- Kansas Governor Sam Brownback first told reporters he favored a gradual, four-year phase-out of his state’s 20% renewables by 2020 mandate and then, later that day, his office issued a statement indicating the Republican Governor meant he favored a phase-out of the federal production tax credit (PTC) for wind energy, not the renewables mandate.
- The Kansas Senate voted to repeal the state’s renewables mandate earlier this year but it was kept in place by the Kansas House.
- Repeal of the mandate was pushed by the Koch Industries-backed Americans for Prosperity (AFP) and the Kansas Chamber of Commerce but was opposed by the state’s growing wind energy industry. Brownback has been a strong supporter of Kansas wind and the thousands of jobs and billions in investment it is has brought the state.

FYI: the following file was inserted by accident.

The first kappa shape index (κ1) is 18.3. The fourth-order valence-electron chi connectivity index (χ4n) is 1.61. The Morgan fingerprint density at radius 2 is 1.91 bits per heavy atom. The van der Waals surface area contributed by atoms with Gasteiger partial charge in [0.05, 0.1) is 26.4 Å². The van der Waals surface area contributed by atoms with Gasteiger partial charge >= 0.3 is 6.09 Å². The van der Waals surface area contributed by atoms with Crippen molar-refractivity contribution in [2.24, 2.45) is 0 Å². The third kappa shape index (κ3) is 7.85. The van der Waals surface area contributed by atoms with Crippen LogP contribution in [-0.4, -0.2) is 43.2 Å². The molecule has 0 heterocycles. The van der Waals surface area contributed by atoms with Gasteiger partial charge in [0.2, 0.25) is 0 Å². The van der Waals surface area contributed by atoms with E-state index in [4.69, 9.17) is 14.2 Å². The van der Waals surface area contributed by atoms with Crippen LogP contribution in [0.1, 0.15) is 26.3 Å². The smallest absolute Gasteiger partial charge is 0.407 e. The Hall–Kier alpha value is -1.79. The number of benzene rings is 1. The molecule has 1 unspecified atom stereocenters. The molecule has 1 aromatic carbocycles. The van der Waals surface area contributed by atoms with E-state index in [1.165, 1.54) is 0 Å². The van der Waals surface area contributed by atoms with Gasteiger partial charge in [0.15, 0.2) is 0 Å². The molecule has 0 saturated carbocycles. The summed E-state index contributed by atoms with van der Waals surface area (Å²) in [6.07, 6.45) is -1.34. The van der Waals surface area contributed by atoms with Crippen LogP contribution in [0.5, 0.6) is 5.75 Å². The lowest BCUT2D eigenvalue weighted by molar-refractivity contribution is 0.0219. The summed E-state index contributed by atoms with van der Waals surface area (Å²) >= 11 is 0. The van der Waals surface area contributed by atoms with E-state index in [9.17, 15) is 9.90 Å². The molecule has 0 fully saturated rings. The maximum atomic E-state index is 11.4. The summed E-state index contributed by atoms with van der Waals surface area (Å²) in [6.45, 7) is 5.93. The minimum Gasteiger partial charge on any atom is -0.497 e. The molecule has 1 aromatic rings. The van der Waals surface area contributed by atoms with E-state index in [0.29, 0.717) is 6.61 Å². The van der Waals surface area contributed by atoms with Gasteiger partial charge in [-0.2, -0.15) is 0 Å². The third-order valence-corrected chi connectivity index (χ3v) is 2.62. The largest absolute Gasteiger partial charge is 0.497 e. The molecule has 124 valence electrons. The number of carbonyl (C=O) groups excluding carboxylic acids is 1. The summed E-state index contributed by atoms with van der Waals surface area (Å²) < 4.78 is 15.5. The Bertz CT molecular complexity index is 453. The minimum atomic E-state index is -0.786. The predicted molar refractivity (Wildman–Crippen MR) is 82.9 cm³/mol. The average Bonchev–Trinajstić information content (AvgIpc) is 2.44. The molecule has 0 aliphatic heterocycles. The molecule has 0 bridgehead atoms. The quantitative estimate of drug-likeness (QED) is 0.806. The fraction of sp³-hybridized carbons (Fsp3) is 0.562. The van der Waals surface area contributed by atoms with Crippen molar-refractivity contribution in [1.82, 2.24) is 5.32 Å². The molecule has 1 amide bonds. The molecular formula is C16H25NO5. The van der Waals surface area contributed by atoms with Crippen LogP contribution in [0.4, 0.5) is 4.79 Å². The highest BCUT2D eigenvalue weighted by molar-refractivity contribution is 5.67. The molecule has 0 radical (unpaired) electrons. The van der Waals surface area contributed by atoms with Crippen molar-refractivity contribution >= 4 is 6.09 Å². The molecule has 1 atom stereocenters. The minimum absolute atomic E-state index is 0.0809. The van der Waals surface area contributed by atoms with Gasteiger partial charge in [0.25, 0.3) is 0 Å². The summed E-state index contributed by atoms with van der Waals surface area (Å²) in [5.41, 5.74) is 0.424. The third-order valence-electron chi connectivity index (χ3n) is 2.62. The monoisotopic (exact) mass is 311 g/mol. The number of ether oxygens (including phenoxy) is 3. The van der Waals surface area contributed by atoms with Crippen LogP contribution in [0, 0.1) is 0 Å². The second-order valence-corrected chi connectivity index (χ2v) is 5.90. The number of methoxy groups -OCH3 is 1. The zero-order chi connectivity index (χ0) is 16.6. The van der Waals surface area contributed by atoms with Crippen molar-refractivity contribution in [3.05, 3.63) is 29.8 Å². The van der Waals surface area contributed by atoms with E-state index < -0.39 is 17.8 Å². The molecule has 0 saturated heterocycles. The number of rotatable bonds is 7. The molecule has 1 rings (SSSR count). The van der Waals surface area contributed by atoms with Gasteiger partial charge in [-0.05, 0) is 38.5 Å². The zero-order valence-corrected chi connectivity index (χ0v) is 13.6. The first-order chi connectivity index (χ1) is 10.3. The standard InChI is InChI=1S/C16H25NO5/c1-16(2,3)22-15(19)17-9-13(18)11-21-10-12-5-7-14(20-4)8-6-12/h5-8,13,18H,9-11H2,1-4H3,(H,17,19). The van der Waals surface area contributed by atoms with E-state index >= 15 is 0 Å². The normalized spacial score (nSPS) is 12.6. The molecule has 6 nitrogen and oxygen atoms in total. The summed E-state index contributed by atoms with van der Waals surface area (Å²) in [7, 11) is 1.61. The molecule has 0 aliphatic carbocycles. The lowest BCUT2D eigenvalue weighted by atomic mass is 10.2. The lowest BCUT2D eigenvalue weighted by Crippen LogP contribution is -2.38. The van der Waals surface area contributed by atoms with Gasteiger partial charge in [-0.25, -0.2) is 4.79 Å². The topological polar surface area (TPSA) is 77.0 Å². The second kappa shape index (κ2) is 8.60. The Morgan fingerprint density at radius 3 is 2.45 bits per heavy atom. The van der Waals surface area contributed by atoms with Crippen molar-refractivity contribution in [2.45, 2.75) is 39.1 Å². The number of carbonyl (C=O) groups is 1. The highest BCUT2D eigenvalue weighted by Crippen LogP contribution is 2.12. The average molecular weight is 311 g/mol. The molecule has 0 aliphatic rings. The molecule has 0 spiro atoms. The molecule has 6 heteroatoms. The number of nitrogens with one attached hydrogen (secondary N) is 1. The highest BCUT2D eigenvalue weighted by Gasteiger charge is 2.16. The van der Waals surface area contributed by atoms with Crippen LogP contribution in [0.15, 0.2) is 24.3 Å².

The federal PTC has been under fire nationally since a three year extension expired in 2012 and, though it was renewed in 2013 and has been shown to drive development when in place, it has not been renewed this year and its long term fate remains in doubt.
A Kansas House leader says a compromise on the renewables mandate is possible but not in sight and is threatened by the Chamber of Commerce targeting House members in this fall’s election who voted against repeal.
The Chamber and AFP argue the mandate increases electricity rates despite the fact that most rate increases have been caused by EPA standard-driven coal plant retrofits, according to the Kansas Corporation Commission.